His propensity to party hard, and his weakness for 'the bottle' also did not escape the attention of his seniors many of whom made it a point to make a mention of his nuisance value once he got drunk, in his Confidential Reports. Many appraisers felt that an otherwise brilliant officer would lose out due to his fondness of alcohol. Inder was to prove all of them wrong, right through his career.

So confident was he of his professional capabilities, that he had the moral courage to stand upright in front of any senior - be it an Officer, or as was proved in some cases, even politicians.Once during the 1971 war, as Director of Military Operations, Inder was to give a briefing to Prime Minister Indira Gandhi and Defence Minister Jagjivan Ram. Everyone gathered in the room but the chatter did not cease. After waiting for several minutes Inder turned to Sam Manekshaw the Army Chief and said " Sam, there's a war going on and I better see how it's progressing. Why don't you take over?" And he walked out.

During the war Inder was at the helm of affairs as Director of Military Operations. Rumor has it that he did not go home for 14 days, and remained in his operational headquarters. But despite the tension, he was unflappable even then. One story goes that Inder was on his desk, trying to catch a quick nap when the Vice Chief rang up and wanted to know the status at various war fronts. 'I was dreaming of my wife. I 'll let you know if anything exciting happens' Inder said, and hung up.

After war Inder played an equally important role in delineating the line of control that divided the northern disputed Kashmir state between the rival claimants, India and Pakistan.

Long after the war was over, Inder kept the Operations Directorate busy, with formulation and documentation of 'after action' reports, lessons learnt and so on.

Inder went on to command a Corps in the East before being appointed the Army Commander of the Western Command. It was here that Inder having got provoked by a controversial newspaper article, acted without discretion, and shot off an angry response to the editor, in his official capacity. His letter was published the next day, and this became a huge controversy, with the opposition en cashing upon the situation, and the Government facing embarrassment.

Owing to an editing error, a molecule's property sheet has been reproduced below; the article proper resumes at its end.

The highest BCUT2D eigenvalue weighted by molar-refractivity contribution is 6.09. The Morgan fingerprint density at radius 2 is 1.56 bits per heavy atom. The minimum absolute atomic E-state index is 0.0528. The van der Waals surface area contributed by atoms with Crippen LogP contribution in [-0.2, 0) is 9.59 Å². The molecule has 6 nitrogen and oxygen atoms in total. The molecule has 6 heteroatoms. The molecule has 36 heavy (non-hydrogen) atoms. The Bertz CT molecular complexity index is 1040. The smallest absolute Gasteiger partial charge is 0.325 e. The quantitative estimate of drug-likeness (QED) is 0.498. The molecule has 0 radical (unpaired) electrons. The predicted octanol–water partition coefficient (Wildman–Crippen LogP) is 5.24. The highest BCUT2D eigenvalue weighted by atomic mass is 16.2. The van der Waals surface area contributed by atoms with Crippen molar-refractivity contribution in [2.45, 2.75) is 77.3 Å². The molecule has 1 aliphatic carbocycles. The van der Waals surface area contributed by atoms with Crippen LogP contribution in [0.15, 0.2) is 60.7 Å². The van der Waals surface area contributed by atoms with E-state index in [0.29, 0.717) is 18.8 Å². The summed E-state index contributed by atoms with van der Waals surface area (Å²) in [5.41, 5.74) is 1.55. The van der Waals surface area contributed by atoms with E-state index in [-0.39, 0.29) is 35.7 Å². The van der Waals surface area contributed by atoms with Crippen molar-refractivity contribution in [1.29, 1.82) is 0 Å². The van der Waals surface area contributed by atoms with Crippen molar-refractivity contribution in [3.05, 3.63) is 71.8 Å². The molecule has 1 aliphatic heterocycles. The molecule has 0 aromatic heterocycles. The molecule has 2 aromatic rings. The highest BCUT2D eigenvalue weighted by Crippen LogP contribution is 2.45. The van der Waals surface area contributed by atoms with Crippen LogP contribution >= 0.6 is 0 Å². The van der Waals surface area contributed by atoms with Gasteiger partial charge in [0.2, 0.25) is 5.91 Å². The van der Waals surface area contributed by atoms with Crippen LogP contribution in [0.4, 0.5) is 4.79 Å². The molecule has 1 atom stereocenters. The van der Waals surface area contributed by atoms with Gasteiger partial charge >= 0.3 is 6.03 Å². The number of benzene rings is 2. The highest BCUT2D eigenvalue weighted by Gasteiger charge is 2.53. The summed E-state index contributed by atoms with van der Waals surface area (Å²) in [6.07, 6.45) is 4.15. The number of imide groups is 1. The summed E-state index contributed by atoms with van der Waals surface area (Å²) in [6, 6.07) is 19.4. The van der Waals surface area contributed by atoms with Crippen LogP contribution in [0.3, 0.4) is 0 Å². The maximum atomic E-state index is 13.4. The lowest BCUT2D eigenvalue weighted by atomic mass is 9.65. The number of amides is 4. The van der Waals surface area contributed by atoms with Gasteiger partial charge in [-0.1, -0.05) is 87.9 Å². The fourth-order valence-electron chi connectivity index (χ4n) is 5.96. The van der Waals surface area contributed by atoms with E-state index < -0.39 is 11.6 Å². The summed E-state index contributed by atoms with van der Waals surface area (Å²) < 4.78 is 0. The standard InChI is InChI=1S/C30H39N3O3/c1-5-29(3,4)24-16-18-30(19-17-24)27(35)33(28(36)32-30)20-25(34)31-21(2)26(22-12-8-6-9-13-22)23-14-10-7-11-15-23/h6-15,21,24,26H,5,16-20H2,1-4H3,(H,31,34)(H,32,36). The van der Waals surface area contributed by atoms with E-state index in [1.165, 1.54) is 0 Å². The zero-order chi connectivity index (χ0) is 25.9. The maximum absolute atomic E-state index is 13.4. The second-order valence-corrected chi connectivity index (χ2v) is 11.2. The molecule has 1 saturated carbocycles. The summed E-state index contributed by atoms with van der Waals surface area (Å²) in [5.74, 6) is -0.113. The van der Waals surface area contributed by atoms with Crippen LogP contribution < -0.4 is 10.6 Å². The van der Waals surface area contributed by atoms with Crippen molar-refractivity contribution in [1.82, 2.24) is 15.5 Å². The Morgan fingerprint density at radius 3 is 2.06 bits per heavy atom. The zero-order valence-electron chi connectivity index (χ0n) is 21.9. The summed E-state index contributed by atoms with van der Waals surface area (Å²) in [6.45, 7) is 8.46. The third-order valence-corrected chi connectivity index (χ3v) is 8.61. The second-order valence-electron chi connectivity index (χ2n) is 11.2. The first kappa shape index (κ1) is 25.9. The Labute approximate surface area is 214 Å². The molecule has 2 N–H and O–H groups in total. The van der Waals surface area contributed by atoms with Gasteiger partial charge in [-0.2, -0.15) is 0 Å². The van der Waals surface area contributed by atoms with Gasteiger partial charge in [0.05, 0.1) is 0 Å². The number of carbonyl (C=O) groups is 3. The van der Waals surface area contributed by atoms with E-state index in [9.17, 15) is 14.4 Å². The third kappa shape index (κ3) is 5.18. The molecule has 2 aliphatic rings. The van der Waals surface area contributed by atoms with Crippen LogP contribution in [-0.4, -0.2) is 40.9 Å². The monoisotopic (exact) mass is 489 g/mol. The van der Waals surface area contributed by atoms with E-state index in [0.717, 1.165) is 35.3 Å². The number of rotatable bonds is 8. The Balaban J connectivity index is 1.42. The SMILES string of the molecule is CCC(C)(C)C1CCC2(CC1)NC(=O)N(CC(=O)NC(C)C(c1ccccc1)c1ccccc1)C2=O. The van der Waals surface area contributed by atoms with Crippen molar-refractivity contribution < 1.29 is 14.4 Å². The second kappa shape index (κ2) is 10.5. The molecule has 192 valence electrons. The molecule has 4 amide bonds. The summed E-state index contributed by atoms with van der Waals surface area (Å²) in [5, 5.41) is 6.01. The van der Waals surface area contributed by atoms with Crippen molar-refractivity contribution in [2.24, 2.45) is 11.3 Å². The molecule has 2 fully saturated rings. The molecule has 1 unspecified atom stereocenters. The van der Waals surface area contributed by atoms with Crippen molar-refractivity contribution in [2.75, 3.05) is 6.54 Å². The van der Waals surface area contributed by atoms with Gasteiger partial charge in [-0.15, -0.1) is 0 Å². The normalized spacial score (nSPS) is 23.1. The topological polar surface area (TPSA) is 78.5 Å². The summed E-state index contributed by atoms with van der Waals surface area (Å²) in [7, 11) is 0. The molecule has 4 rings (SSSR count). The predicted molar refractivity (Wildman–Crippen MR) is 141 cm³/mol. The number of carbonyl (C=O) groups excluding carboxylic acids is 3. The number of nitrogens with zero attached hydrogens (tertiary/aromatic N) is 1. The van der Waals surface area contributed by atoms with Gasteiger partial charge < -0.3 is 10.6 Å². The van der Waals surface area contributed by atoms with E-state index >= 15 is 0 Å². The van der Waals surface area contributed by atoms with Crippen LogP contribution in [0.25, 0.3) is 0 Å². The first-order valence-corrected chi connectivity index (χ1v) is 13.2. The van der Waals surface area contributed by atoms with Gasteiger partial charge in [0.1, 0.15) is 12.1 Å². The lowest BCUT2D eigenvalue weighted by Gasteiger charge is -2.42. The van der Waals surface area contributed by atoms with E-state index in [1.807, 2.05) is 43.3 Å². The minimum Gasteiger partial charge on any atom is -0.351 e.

Inder who with his exceptional career record and a long string of medals including 7 of them from other Countries, the PVSM and the Padma Bhushan, was undoubtedly in line for the top position of the Chief of Army Staff.

Whether he missed the opportunity due to the fact that he shot himself in the foot with the letter to the editor, or something else went wrong, will never be known. But it is clear that Inder not becoming the Indian Army Chief was the loss of the Army, the Government and the Nation.

Because officers like Inder don't come along so easily.

Inputs from:

2. 'Born to Dare' (The LIfe of Lt. Gen. Inderjit Singh Gill PVSM MC by S. Muthiah (Penguin Viking)

Lt. General Zorawar Chand Bakshi -PVSM, MVC, VrC, VSM India's most decorated General

A true officer and a gentleman, 'Zoru' Bakshi, as he was popularly known, remains an icon, and a source of inspiration to the past and present generations of Army officers in India.
Zoru was born in 1921, in the Rawalpindi district of Punjab, now in Pakistan. He was commissioned into the Infantry arm of the Army in 1943, and joined the 16/10 Baluch Regiment, then deployed in Burma.
Almost as soon as he joined, in series of operations in quick succession, Zoru earned the admiration of the rank and file. One of these operations involved the capturing of a hill feature, and Zoru was ordered to lead a small team of men. At the end of a bloody fight, the hill was captured. It was under Zoru's leadership that Subedar Bhandari Ram fought gallantly and was seriously injured, and earned a Victoria Cross.
In 1945, Zoru fought in the Battle of Kangaw, one of the hardest fought battles of the Burma campaign. It was in this Battle that Zoru won the first of the series of decorations. He was 'Mentioned in Dispatches'
At the time of partition, Zoru was assigned to the Punjab Boundary Force, entrusted to maintain peace in Punjab. Contrary to plans, the Punjab Boundary Force was found inadequate to manage the situation arising out of the riots and disturbances. Responsibility of maintaining peace in the disturbed areas was handed over to the respective Governments, and the Punjab Boundary Force officially ceased to exist.
In 1948, in the J&K operations, Zoru fought valiantly, and was awarded the 'Vir Chakra'. What was unique about this achievement was that Zoru was a staff officer and staff officers rarely got an opportunity to be in a combat situation.
In 1949, Zoru was awarded his next medal - "Mac Gregor Memorial Medal'.  This was instituted in memory of Major General Charles Metcalf Macgregor, and was awarded every year for the best military reconnaissance or journey of exploration or survey of remote areas of India. Zoru was assigned the task of conducting a very important strategic military reconnaissance of some areas of Tibet. Zoru, disguised as a Tibetan monk, covered a distance of 400 kms in 80 days, and traversed some of the highest mountain passes of the Himalayas. For successfully completing this assignment, Zoru was awarded this medal - the fist one after India's independence.
In 1951, Zoru was selected for the 4th course of the Defence Services Staff College at Wellington, and completed this with flying colours. He performed so well, that was recommended for an Instructional appointment. After completing Staff College, Zoru took up the assignment of Brigade Major – 121 Infantry Brigade. Zoru thus had the unique distinction of completing this assignment on two occasions.